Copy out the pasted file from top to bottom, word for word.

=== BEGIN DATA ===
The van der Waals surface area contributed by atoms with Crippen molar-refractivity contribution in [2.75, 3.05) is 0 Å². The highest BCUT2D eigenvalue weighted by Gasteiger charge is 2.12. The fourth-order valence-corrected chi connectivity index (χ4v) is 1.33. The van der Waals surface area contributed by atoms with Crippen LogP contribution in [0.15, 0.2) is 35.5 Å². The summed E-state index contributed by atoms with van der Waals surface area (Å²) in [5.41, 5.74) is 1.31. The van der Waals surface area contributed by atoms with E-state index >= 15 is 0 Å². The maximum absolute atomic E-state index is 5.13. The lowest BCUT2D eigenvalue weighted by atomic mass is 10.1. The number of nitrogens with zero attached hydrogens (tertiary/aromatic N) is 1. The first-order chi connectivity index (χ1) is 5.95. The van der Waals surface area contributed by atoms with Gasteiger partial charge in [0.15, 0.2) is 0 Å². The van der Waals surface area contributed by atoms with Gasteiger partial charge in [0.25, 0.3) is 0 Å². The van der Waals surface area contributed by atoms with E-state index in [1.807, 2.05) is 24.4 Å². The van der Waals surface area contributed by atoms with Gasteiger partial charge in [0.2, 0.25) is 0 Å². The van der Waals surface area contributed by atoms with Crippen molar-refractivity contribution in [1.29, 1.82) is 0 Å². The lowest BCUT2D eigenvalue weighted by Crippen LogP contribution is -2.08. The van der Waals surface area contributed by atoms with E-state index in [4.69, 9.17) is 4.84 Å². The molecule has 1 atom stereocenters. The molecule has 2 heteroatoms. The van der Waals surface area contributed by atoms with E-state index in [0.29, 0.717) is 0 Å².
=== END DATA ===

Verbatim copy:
The van der Waals surface area contributed by atoms with Crippen molar-refractivity contribution in [2.75, 3.05) is 0 Å². The highest BCUT2D eigenvalue weighted by Gasteiger charge is 2.12. The fourth-order valence-corrected chi connectivity index (χ4v) is 1.33. The van der Waals surface area contributed by atoms with Crippen LogP contribution in [0.15, 0.2) is 35.5 Å². The summed E-state index contributed by atoms with van der Waals surface area (Å²) in [5.41, 5.74) is 1.31. The van der Waals surface area contributed by atoms with E-state index >= 15 is 0 Å². The maximum absolute atomic E-state index is 5.13. The lowest BCUT2D eigenvalue weighted by atomic mass is 10.1. The number of nitrogens with zero attached hydrogens (tertiary/aromatic N) is 1. The first-order chi connectivity index (χ1) is 5.95. The van der Waals surface area contributed by atoms with Gasteiger partial charge in [0.15, 0.2) is 0 Å². The van der Waals surface area contributed by atoms with Gasteiger partial charge in [0.25, 0.3) is 0 Å². The van der Waals surface area contributed by atoms with E-state index in [1.807, 2.05) is 24.4 Å². The van der Waals surface area contributed by atoms with Gasteiger partial charge in [0.2, 0.25) is 0 Å². The van der Waals surface area contributed by atoms with Crippen molar-refractivity contribution in [1.29, 1.82) is 0 Å². The lowest BCUT2D eigenvalue weighted by Crippen LogP contribution is -2.08. The van der Waals surface area contributed by atoms with E-state index in [4.69, 9.17) is 4.84 Å². The molecule has 1 atom stereocenters. The molecule has 2 heteroatoms. The van der Waals surface area contributed by atoms with E-state index in [0.29, 0.717) is 0 Å².